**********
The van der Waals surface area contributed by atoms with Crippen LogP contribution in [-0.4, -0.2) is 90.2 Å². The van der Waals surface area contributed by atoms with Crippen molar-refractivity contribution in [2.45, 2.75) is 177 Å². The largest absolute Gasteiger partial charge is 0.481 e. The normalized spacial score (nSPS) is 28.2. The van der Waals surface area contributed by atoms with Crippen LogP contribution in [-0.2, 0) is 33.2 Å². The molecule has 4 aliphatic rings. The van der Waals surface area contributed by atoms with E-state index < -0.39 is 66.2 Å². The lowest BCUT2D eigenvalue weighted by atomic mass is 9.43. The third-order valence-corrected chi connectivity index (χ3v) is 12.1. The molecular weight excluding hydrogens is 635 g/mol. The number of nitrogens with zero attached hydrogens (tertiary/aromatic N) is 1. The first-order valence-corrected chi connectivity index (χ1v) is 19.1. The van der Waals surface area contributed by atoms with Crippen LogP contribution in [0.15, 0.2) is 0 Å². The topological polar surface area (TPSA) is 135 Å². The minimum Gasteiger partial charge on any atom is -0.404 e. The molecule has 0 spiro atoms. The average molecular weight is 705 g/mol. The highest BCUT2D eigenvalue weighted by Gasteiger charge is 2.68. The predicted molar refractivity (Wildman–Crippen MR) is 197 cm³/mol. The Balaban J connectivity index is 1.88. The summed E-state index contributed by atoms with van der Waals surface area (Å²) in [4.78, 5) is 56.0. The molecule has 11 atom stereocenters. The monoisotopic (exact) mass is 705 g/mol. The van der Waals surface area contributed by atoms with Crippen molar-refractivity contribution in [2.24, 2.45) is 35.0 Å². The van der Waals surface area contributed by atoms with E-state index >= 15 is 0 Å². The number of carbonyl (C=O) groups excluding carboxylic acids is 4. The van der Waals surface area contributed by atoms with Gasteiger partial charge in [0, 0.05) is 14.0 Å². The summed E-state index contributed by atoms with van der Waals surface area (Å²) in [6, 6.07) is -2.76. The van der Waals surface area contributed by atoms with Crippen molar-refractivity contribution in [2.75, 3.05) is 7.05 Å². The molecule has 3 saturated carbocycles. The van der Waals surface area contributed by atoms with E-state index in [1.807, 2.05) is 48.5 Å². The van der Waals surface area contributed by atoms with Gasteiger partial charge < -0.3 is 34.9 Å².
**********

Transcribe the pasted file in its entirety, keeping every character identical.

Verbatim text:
The van der Waals surface area contributed by atoms with Crippen LogP contribution in [-0.4, -0.2) is 90.2 Å². The van der Waals surface area contributed by atoms with Crippen molar-refractivity contribution in [2.45, 2.75) is 177 Å². The largest absolute Gasteiger partial charge is 0.481 e. The normalized spacial score (nSPS) is 28.2. The van der Waals surface area contributed by atoms with Crippen LogP contribution in [-0.2, 0) is 33.2 Å². The molecule has 4 aliphatic rings. The van der Waals surface area contributed by atoms with E-state index < -0.39 is 66.2 Å². The lowest BCUT2D eigenvalue weighted by atomic mass is 9.43. The third-order valence-corrected chi connectivity index (χ3v) is 12.1. The molecular weight excluding hydrogens is 635 g/mol. The number of nitrogens with zero attached hydrogens (tertiary/aromatic N) is 1. The first-order valence-corrected chi connectivity index (χ1v) is 19.1. The van der Waals surface area contributed by atoms with Crippen LogP contribution in [0.15, 0.2) is 0 Å². The topological polar surface area (TPSA) is 135 Å². The minimum Gasteiger partial charge on any atom is -0.404 e. The molecule has 0 spiro atoms. The average molecular weight is 705 g/mol. The highest BCUT2D eigenvalue weighted by Gasteiger charge is 2.68. The predicted molar refractivity (Wildman–Crippen MR) is 197 cm³/mol. The Balaban J connectivity index is 1.88. The summed E-state index contributed by atoms with van der Waals surface area (Å²) in [4.78, 5) is 56.0. The molecule has 11 atom stereocenters. The monoisotopic (exact) mass is 705 g/mol. The van der Waals surface area contributed by atoms with Crippen molar-refractivity contribution in [2.24, 2.45) is 35.0 Å². The van der Waals surface area contributed by atoms with E-state index >= 15 is 0 Å². The number of carbonyl (C=O) groups excluding carboxylic acids is 4. The van der Waals surface area contributed by atoms with Gasteiger partial charge in [0, 0.05) is 14.0 Å². The summed E-state index contributed by atoms with van der Waals surface area (Å²) in [6, 6.07) is -2.76. The van der Waals surface area contributed by atoms with Crippen molar-refractivity contribution in [2.75, 3.05) is 7.05 Å². The molecule has 3 saturated carbocycles. The van der Waals surface area contributed by atoms with E-state index in [1.807, 2.05) is 48.5 Å². The van der Waals surface area contributed by atoms with Gasteiger partial charge < -0.3 is 34.9 Å².